This documentary film chronicles American "topical" singer Phil Ochs' life and career from 1960-1976, the turbulent years that witnessed his greatest influence and success, and ended with his suicide at age 35. Known for his political activism, sardonic humor, and distinctive voice, Ochs was a counterculture icon during the Vietnam era, his songs taking aim at the war, civil rights, labor struggles, and other key social issues of the day. While the film celebrates Ochs' impact on the 1960s through footage of his performances before live audiences, it also carefully describes the last six years of the singer's life as he declined into alcoholism and increasingly suffered from bi-polar disorder.
The folk-protest music movement most closely associated with Ochs, Bob Dylan, and Joan Baez was an outgrowth of the folk music genre that began the 1950s, with groups such as The Weavers and The Kingston Trio. Despite his early prominence, however, Ochs' popularity was eclipsed by that of newer folk acts such as Peter, Paul, and Mary and The Chad Mitchell Trio, and by that of contemporaries whose stars rose faster. Dylan, in particular, was always Ochs' idol and competition. The film suggests that the pair were very close friends during their early days in Greenwich Village, where Dylan arrived in 1962 and Ochs in 1963, but that Dylan later became distant. Dylan's mid-decade shift toward personal songs and folk-rock enhanced his [End Page 72] popularity, and further distanced him from Ochs, who remained committed to topical folk-protest music.
Dylan is reputed to have told Ochs "You're not a protest singer, you're a journalist," who had, in fact, been a journalist in college. From the time he became a professional folksinger, however, he saw himself as a political agitator. The film shows Ochs drifting between the worlds of art and politics in his songs and concerts throughout the 1960s, but almost always having his most noteworthy successes performing at political protests and political rallies. The film uses Ochs' song "There But For Fortune" as its subtitle, but his most popular song was the explicitly political "I Ain't Marching Anymore," which is highlighted several times here in the filmed concerts. Ochs stepped, at mid-decade, into the vacuum created by Dylan's departure to become folk's premier political protest singer, though he reportedly preferred the label of "topical" singer, instead. In the late 1960s he tried to pump up his record sales by switching from Electra to A&M records and getting his brother, Michael, to manage him. Protest music's appeal was declining, however, and Ochs' record sales continued to slide.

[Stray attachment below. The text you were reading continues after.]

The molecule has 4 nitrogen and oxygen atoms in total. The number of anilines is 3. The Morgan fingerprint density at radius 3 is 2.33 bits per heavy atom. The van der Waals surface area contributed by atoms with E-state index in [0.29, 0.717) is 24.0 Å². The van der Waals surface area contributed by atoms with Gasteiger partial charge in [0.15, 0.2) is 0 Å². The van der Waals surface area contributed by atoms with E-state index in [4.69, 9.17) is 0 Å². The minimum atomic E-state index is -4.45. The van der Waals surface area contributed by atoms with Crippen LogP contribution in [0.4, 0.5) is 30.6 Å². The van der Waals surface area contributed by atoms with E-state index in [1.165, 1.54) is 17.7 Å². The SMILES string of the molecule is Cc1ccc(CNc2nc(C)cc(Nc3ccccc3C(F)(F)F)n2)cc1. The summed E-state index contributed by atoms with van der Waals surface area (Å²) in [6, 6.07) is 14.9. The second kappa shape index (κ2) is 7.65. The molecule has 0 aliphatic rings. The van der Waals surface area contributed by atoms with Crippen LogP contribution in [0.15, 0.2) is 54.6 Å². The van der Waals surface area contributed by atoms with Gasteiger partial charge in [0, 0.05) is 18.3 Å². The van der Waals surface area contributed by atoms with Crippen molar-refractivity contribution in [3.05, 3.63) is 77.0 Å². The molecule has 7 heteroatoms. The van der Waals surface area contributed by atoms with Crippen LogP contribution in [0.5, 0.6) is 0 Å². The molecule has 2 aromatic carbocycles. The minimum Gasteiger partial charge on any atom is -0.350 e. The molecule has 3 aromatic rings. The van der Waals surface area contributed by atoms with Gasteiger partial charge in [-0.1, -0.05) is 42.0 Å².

The film effectively shows Ochs' increasing militancy, both in his songs and manner, as the Vietnam War dragged on through the late 1960s, into the administration of President Richard Nixon. It documents his increasingly critical song introductions at concerts, and his growing personal involvement in radical left-wing politics. In Chicago, during the 1968 Democratic Convention, he became a supporter of the new "Yippie" protestors led by Jerry Rubin and Abbie Hoffman, and the film interviews both on Ochs' role in their movement.
By 1970, though, Ochs had, for the most part, given up on traditional politics and become morose about the American political system. His songs were increasingly satiric, a trend that culminated late that year when he released his last album, Phil Ochs Greatest Hits, which was framed as parody. The album cover showed Ochs dressed in an Elvis-Presley-style gold-spangled suit and holding an electric guitar. Bowser's film shows him similarly dressed in a live concert, singing the album track "No More Songs," as an illustration of his despair. Ochs was, by now, in a double bind: he was clearly the most talented political songwriter of his era, but the audience for outright protest songs was declining, and his writing could not match the lyrical quality of Dylan and the new folk-rock artists who followed him, such as the Beatles, Randy Newman, and Don McLean.